Five Crucial Steps For Writing a Mobile App For a Bluetooth Device

Writing an app that communicates with a Bluetooth device can be very challenging. These days, apps tend to do a lot of work behind the scenes, such as syncing data, updating firmware, etc., without the user knowing about it. When something goes wrong with a process that is not directly visible, it can be quite difficult to detect it and figure out what is causing it.

I have worked on a handful of such apps now, and along the way, I have picked up a few best practices that I believe make the process go much more smoothly.

1. Know the Bluetooth Library and Use It

The most important thing you can do when building a Bluetooth application is to read the documentation for your intended platform’s Bluetooth library. Whether you are coding for Android or iOS, you will find nuances in the Bluetooth implementation that cause behaviors you wouldn’t necessarily expect.

For example, in iOS, you can make many characteristic writes back-to-back without waiting for one to complete, and eventually all of the writes will complete. In contrast, if you try the same thing in Android, you will find that writes will occasionally be dropped. If you do the work of reading through the docs up front, you will save yourself a lot of debugging headaches later on.

I also highly recommend not using a third-party Bluetooth library. The Bluetooth libraries provided by iOS and Android do not require a ton of boilerplate code. Adding a third-party wrapper on top of them may save you a little time when you are first getting started, but it will likely make it harder for you to debug issues in the future. In my opinion, it’s not worth it.

2. Add a Feature Sandbox

A feature sandbox is a place within your app where you can quickly spike out implementations of new features without worrying about taking the time to implement a pretty user interface. I prefer to do this by creating a “Developer” screen where you can plop down buttons and display device raw device state. This screen is only available to engineers, developers, and testers.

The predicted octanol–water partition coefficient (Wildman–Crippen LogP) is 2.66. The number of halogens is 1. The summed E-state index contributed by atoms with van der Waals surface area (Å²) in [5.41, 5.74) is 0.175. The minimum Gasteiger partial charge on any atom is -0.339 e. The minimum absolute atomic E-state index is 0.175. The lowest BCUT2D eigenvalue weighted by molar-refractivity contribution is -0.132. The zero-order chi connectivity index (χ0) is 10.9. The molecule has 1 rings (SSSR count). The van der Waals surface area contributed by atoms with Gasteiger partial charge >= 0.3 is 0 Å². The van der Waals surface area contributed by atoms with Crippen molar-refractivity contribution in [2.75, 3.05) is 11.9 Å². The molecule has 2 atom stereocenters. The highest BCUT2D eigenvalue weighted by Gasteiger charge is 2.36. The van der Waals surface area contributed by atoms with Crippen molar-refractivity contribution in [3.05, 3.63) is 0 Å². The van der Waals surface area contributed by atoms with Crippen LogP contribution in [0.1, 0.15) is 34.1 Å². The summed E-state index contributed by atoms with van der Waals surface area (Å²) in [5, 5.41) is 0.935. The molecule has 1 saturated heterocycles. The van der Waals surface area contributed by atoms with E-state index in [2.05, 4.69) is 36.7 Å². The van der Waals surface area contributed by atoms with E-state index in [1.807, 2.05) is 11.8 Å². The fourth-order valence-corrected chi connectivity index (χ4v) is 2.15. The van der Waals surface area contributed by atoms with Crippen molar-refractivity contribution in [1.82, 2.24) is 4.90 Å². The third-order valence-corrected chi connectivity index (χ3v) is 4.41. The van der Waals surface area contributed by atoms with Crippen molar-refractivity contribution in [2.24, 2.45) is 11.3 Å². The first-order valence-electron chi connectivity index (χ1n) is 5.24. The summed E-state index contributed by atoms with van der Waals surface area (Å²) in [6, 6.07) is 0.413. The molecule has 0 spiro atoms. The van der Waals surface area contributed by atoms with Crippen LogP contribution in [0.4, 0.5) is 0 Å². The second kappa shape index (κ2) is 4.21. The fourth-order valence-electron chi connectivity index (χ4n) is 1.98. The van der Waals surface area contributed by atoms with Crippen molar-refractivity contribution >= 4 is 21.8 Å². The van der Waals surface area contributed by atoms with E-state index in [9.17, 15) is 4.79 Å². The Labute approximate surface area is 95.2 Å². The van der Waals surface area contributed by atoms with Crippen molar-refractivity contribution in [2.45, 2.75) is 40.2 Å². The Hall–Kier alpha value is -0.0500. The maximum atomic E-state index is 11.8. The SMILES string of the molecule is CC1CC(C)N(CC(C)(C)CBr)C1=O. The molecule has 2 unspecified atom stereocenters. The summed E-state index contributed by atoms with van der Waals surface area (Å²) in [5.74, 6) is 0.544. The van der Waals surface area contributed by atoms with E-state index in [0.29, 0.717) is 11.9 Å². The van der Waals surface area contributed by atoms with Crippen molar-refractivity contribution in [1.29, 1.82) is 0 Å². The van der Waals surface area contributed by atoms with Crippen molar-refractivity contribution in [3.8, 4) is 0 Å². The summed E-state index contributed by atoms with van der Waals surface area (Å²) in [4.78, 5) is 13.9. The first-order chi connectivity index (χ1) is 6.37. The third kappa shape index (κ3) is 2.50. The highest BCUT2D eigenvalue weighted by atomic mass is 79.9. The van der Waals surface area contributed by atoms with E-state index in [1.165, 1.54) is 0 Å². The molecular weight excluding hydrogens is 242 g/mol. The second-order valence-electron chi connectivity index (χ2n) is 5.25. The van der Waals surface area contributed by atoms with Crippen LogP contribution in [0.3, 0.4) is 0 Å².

Oftentimes, the device your app is communicating with is being developed at the same time as your app. The developers of the device will likely need some way of quickly testing new features that they are working on. Generic Bluetooth apps like LightBlue Explorer can be useful for testing simple things, but eventually, testers will need something more. If you can quickly build a feature that allows them to test more effectively, you will probably end up saving yourself a lot of time in the long run.

3. Isolated Logging for Bluetooth Communication

Good logging practices are important in any app, but they’re crucial in an app where Bluetooth is used. Connection and communication problems are going to happen. As a developer, it is going to be your responsibility to figure out why. Was there a problem with your app? Did the device go out of range or drop the connection unexpectedly? Sometimes there isn’t actually a technical problem with the app, but rather a misunderstanding of how the system should work. The only way you can identify the problem for sure is to create a log that clearly indicates what events happened, and when.

There are a lot of ways you can handle logging. Some people use different levels of verbosity. Others create completely separate logs based on unique areas of functionality. The technique you use is up to you, but I highly recommend that you come up with something that provides the ability to view only Bluetooth activity and to easily export the logs from the phone.